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Fly away, fly away, breath;
O prepare it;
Did share it.
Not a flower, not a flower sweet,
Not a friend, not a friend greet
A thousand thousand sighs to saye,
Lay me, O! where
To weep there." Who after this will say that Shakspeare's genius was only fitted for comedy? Yet after reading other parts of this play, and particularly the garden-scene where Malvolio picks up the letter, if we were to say that his genius for comedy was less than his genius for tragedy, it would perhaps only prove that our own taste in such matters is more saturnine than mercurial.
Sir Tony. Here comes the little villain :-How now, my nettle of India ?
Marta. Get ye all three into the box-tree: Malvolio's coming down this walk : he has been yonder i' the sun, practising behavior to hus own shadow this half hour : observe him, for the love of mockery; for I know this letter will make a contemplative idiol of him. Close, in the name of jesting! Lie thou there ; for here comes the trout that must be caught with tickling (They hide themselves. Maria throts doton a letter, and Exit.)
Enter MALVOLIO MALVOLIO. 'Tu but fortune ; all is fortune. Maria once told me she did affect me ; and I have heard herself come thus near, that, should she fancy, it should be one of my complexion. Besides, she uses me with a more exalted respect than any one else that follows her. What should I think on 't?
Sir Toby. Here's an over-weening rogue !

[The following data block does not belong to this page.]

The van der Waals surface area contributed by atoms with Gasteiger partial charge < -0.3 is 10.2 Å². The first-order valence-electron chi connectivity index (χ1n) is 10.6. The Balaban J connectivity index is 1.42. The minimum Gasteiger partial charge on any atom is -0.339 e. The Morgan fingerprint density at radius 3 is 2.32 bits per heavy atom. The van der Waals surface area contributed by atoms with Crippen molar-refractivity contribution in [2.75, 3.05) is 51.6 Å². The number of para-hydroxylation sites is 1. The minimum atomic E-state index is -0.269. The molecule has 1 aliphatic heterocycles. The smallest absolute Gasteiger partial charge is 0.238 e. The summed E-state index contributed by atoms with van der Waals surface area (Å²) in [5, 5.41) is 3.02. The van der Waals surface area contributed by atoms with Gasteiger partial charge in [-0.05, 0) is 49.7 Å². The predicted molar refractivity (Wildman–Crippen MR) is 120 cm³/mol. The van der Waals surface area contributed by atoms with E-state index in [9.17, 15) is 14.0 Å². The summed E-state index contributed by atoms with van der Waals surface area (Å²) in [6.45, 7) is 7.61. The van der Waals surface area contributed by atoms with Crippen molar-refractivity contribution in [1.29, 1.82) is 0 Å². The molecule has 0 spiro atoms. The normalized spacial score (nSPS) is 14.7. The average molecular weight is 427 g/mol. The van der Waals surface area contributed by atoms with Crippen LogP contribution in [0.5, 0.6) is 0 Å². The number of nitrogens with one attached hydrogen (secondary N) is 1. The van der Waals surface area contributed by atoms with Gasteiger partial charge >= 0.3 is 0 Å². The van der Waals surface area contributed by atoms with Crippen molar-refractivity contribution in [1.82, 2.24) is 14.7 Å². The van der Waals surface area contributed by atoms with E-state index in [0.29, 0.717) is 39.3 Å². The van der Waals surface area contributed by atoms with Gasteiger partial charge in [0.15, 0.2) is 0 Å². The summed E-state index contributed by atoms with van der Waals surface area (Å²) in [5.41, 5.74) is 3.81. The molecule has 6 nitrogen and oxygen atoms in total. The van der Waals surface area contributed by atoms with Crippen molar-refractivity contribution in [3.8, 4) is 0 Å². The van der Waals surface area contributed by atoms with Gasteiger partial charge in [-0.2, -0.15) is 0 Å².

Fanlar. O, peace ! Contemplation makes a rare turkeycock of him ; how he jets under his advanced plumes !
San Andrew. 'Slight, I could so beat the rogue
SIR TOBY. Peace, I say.
MALVOLIO. There is example for 't; the lady of the Strachy married the yeoman of the wardrobe.
SIR ANDREW. Fie on him, Jezebel!
FABIAN. O, peace! now he's deeply in; look, how imagination blows him.
MalvoLIO. Having been three months married to her, sitting in my chair of state,
Sir Toby. O for a stone-bow, to hit him in the eye !
MALVOLIO. Calling my officers about me, in my branch'd velvet gown; having come from a day-bed, where I have left Olivia sleeping.
Sir Toby. Fire and brimstone!
MALVOLIO. And then to have the humor of state ; and after a demure travel of regard, telling them, I know my place, as I would they should do theirs,-to ask for my kinsman Toby.
SIR TOBY. Bolts and shackles !
MalvoLIO. Seven of my people, with an obedient start, make out for him I frown the while; and, perchance, wind up my watch, or play with some rich jewel. Toby approaches; curtsies there to me:
SIR TOBY. Shall this fellow live?
MALVOLIO. I extend my hand to him thus, quenching my familiar smile with an austere regard of control :
SIR TOBY. And does not Toby take you a blow of the lips then?
MALvoLIO. Saying-Cousin Toby, my fortunes having cast me on your niece, give me this prerogative of speech ;
SIR TOBY. What, what?
MALVOLIO. Besides, you waste the treasure of your time with a foolish knight
S18 ANDREW. That's me, I warrant you.
[Taking up the letter.”
The letter and his comments on it are equally good. If po Malvolio's treatment afterwards is a little hard, poetical just
is done in the uneasiness which Olivia suffers on account of her mistaken attachment to Cesario, as her insensibility to the vio. lence of the Duke's passion is atoned for by the discovery of Viola's concealed love of him.
TWO GENTLEMEN OF VERONA.